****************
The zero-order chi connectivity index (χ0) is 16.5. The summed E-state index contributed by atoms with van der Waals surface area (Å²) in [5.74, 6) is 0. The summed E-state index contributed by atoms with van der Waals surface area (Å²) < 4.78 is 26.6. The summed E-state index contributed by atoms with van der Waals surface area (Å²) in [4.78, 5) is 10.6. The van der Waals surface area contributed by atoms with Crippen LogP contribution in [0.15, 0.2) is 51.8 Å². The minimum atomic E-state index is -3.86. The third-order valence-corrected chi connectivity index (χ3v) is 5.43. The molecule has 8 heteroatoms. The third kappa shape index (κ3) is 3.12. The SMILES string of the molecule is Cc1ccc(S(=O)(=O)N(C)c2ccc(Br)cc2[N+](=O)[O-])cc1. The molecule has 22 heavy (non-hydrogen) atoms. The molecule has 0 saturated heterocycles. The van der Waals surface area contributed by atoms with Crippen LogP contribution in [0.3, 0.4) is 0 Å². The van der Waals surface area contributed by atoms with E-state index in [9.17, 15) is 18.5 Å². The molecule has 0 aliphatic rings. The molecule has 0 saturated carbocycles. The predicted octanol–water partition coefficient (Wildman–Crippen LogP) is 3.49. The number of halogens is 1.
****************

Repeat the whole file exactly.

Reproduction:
The zero-order chi connectivity index (χ0) is 16.5. The summed E-state index contributed by atoms with van der Waals surface area (Å²) in [5.74, 6) is 0. The summed E-state index contributed by atoms with van der Waals surface area (Å²) < 4.78 is 26.6. The summed E-state index contributed by atoms with van der Waals surface area (Å²) in [4.78, 5) is 10.6. The van der Waals surface area contributed by atoms with Crippen LogP contribution in [0.15, 0.2) is 51.8 Å². The minimum atomic E-state index is -3.86. The third-order valence-corrected chi connectivity index (χ3v) is 5.43. The molecule has 8 heteroatoms. The third kappa shape index (κ3) is 3.12. The SMILES string of the molecule is Cc1ccc(S(=O)(=O)N(C)c2ccc(Br)cc2[N+](=O)[O-])cc1. The molecule has 22 heavy (non-hydrogen) atoms. The molecule has 0 saturated heterocycles. The van der Waals surface area contributed by atoms with Crippen LogP contribution in [0.3, 0.4) is 0 Å². The van der Waals surface area contributed by atoms with E-state index in [9.17, 15) is 18.5 Å². The molecule has 0 aliphatic rings. The molecule has 0 saturated carbocycles. The predicted octanol–water partition coefficient (Wildman–Crippen LogP) is 3.49. The number of halogens is 1.